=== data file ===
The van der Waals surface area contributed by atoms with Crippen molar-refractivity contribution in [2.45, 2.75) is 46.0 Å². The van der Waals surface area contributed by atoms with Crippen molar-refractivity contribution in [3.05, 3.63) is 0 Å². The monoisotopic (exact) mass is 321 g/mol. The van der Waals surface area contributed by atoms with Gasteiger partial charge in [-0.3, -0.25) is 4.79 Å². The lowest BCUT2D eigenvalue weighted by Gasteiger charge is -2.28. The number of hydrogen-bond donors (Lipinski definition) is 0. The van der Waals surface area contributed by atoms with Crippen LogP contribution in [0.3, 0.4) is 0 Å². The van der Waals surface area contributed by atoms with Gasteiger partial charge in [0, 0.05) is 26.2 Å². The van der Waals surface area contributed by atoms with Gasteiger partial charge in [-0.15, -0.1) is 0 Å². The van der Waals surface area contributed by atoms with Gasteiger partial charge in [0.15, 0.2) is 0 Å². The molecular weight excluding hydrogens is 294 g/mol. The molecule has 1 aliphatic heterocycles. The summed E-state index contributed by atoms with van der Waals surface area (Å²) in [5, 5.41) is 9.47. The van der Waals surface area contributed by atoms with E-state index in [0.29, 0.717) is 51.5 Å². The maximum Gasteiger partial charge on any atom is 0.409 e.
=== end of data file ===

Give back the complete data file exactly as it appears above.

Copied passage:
The van der Waals surface area contributed by atoms with Crippen molar-refractivity contribution in [2.45, 2.75) is 46.0 Å². The van der Waals surface area contributed by atoms with Crippen molar-refractivity contribution in [3.05, 3.63) is 0 Å². The monoisotopic (exact) mass is 321 g/mol. The van der Waals surface area contributed by atoms with Gasteiger partial charge in [-0.3, -0.25) is 4.79 Å². The lowest BCUT2D eigenvalue weighted by Gasteiger charge is -2.28. The number of hydrogen-bond donors (Lipinski definition) is 0. The van der Waals surface area contributed by atoms with Crippen LogP contribution in [0.3, 0.4) is 0 Å². The van der Waals surface area contributed by atoms with Gasteiger partial charge in [0, 0.05) is 26.2 Å². The van der Waals surface area contributed by atoms with Gasteiger partial charge in [-0.15, -0.1) is 0 Å². The van der Waals surface area contributed by atoms with Gasteiger partial charge in [0.15, 0.2) is 0 Å². The molecular weight excluding hydrogens is 294 g/mol. The molecule has 1 aliphatic heterocycles. The summed E-state index contributed by atoms with van der Waals surface area (Å²) in [5, 5.41) is 9.47. The van der Waals surface area contributed by atoms with E-state index in [0.29, 0.717) is 51.5 Å². The maximum Gasteiger partial charge on any atom is 0.409 e.